TEHRAN — Iran’s new President Hassan Rouhani on Sunday hailed his presidential election win as a victory over “extremism” as jubilant supporters took to the streets, pinning their hopes on an easing of Western sanctions.
Major powers quickly offered to engage with the moderate cleric and former nuclear negotiator, who has promised a more constructive approach to talks.
But Israel called for no let-up in the sanctions crippling the Iranian economy.
Iran’s reformist press hailed Rouhani as the “sheikh of hope” and said his victory promised a return to optimism after the eight-year grip of conservatives under outgoing President Mahmoud Ahmadinejad.
Tens of thousands of celebrators thronged the streets of Tehran, toting pictures of 64-year-old Rouhani and chanting pro-reform slogans as news of his victory spread on Saturday night.
“Tonight we rejoice as there is once more hope in Iran,” said Ashkan, 31, holding a poster of Rouhani and wearing a green wristband.
Rouhani was declared outright winner with 50.68 per cent of votes cast in Friday’s election.
In his first statement, he called on world powers to treat Iran with respect and recognise its rights, an apparent allusion to its controversial nuclear programme.
“This is a victory of intelligence, of moderation, of progress... over extremism,” Rouhani said.
“The nations who tout democracy and open dialogue should speak to the Iranian people with respect and recognise the rights of the Islamic republic.”
Then they will “hear an appropriate response”, added Rouhani, who has championed a more constructive engagement with world powers.
He won outright against five conservative candidates with 18.6 million votes out of the 36.7 million people who voted from an electorate of 50.5 million, the interior ministry said.
That was enough to ensure there would be no run-off against Tehran Mayor Mohammad Baqer Qalibaf, who came a distant second with 16.55 per cent.
Supreme leader Ayatollah Ali Khamenei, who has the final say in all strategic matters in Iran, including nuclear policy, congratulated Rouhani.
“I urge everyone to help the president-elect and his colleagues in the government, as he is the president of the whole nation,” Khamenei said on his website.
Reformist daily Etemad headlined: “A salute to Iran and to the sheikh of hope,” above a picture of a smiling Rouhani flashing a V-for-victory sign.
World powers expressed readiness to take up Rouhani’s offer of engagement.
The White House said it was prepared to engage Tehran directly to try to reach a “diplomatic solution that will fully address the international community’s concerns about Iran’s nuclear programme”.
Rouhani said in his campaign that he was ready to hold bilateral talks with Washington on Tehran’s nuclear programme.
He has also offered to restore diplomatic ties with the United States, which cut relations in the aftermath of the 1979 seizure of the American embassy by Islamist students.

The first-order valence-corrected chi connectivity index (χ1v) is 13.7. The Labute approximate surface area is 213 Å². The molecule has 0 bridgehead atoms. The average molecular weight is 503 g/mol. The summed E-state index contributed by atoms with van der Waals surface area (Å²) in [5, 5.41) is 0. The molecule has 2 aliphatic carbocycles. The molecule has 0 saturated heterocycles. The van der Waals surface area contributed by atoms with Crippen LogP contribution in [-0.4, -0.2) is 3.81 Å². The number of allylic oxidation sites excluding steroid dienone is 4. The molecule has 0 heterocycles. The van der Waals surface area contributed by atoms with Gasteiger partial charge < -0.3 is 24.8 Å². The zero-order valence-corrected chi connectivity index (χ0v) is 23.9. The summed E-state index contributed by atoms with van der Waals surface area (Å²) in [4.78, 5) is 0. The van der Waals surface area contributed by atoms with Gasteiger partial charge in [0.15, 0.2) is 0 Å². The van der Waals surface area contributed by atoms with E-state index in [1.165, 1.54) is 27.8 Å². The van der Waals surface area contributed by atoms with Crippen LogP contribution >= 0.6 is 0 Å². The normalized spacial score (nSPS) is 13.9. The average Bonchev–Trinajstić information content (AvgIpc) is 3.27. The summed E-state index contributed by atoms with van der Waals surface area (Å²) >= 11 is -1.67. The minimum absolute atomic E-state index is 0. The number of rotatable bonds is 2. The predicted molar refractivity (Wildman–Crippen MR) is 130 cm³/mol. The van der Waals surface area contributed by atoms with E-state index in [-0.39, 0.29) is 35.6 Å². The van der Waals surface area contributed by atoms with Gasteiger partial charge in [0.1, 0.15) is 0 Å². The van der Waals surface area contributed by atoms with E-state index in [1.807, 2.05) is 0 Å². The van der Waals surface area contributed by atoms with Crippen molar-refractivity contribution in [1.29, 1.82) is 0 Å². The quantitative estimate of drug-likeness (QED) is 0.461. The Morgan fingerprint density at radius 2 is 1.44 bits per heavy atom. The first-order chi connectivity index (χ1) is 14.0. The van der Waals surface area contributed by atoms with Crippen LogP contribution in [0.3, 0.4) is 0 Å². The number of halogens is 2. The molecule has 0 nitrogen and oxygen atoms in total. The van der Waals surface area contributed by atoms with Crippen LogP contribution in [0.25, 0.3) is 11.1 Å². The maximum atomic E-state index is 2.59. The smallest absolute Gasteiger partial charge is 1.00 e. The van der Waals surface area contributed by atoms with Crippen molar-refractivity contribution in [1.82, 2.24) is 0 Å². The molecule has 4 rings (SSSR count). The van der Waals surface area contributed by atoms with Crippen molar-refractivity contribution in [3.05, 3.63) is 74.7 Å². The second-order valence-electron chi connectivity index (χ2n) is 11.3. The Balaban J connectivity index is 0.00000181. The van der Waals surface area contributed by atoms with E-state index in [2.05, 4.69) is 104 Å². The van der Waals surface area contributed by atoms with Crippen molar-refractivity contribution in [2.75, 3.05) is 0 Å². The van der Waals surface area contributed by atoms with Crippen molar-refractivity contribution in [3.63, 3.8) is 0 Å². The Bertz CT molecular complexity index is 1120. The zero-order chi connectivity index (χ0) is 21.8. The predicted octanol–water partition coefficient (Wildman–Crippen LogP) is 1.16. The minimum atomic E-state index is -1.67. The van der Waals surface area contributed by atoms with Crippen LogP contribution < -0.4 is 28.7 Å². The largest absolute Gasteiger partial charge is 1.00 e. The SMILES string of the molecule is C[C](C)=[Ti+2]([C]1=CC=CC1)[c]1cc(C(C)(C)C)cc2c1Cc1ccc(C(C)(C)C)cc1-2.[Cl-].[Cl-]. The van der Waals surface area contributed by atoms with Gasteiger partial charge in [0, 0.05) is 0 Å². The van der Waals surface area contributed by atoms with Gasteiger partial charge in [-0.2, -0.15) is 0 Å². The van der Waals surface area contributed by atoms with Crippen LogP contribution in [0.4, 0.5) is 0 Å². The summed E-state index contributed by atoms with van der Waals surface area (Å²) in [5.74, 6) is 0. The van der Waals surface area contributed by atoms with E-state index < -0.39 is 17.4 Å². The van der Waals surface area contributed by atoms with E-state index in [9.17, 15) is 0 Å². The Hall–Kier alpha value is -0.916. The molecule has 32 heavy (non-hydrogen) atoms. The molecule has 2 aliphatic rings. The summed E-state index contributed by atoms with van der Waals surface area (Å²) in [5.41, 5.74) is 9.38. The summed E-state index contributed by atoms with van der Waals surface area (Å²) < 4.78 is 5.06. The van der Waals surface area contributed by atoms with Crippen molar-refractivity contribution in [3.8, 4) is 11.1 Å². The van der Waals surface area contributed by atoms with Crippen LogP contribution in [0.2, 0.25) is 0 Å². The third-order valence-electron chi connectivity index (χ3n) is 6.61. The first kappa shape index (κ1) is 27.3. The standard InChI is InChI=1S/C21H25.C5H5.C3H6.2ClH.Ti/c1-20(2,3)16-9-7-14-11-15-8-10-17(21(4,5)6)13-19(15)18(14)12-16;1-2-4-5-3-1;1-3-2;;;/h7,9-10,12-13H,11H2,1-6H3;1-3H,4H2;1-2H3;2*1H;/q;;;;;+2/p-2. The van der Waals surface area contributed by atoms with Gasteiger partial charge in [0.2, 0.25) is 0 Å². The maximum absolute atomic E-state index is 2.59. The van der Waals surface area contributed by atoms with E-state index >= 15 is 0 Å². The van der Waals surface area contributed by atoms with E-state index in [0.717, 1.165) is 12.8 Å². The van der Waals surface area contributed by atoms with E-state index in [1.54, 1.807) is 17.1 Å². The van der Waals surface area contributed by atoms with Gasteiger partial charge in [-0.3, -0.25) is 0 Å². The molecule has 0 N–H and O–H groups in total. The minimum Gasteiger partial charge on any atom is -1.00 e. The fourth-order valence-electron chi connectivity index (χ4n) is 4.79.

“If he is interested in... mending Iran’s relations with the rest of the world, there’s an opportunity to do that,” White House Chief-of-Staff Denis McDonough told CBS News.
EU foreign policy chief Catherine Ashton, who acts as chief negotiator for the six powers involved in nuclear talks, said she was committed to working with Rouhani to find a “swift diplomatic solution”.
The Lebanese Shiite movement Hizbollah, a close ally of Tehran, called Rouhani a “beacon of hope”, while Syria said it will seek to expand its relations with its regional ally after his victory.
But Iran’s arch-foe Israel urged the international community to keep up its pressure on Tehran.
“The international community should not fall into wishful thinking and be tempted to ease pressure on Iran to stop its nuclear programme,” said Israeli Prime Minister Benjamin Netanyahu.
Israel, the region’s sole if undeclared nuclear power, has not ruled out a military strike to prevent Iran developing a rival arsenal.
Iran insists it has no such ambition and that its nuclear programme is for peaceful power generation and medical purposes only.
King Abdullah of regional powerhouse Saudi Arabia was among Gulf Arab states to congratulate Rouhani.
The Brussels-based International Crisis Group’s senior analyst on Iran said: “Rouhani cannot change the core of Iran’s nuclear strategy, which is determined by the supreme leader,” Khamenei.
“But what he can alter is the tone and the team,” while easing Tehran’s isolation which could lead to an easting of sanctions, Ali Vaez said.
Rouhani inherits an economy that has been badly hit by EU and US sanctions targeting the key oil and banking sectors.
Inflation has climbed to more than 30 per cent, as the rial has lost nearly 70 per cent of its value against the dollar, sending the cost of imported goods soaring and slashing the purchasing power of ordinary people.
Rouhani has pledged to tackle the problems by taking a more constructive approach with the major powers that might lead to the sanctions being relaxed.
Friday’s vote was the first since the controversial 2009 reelection of Ahmadinejad triggered mass protests that were crushed with deadly force.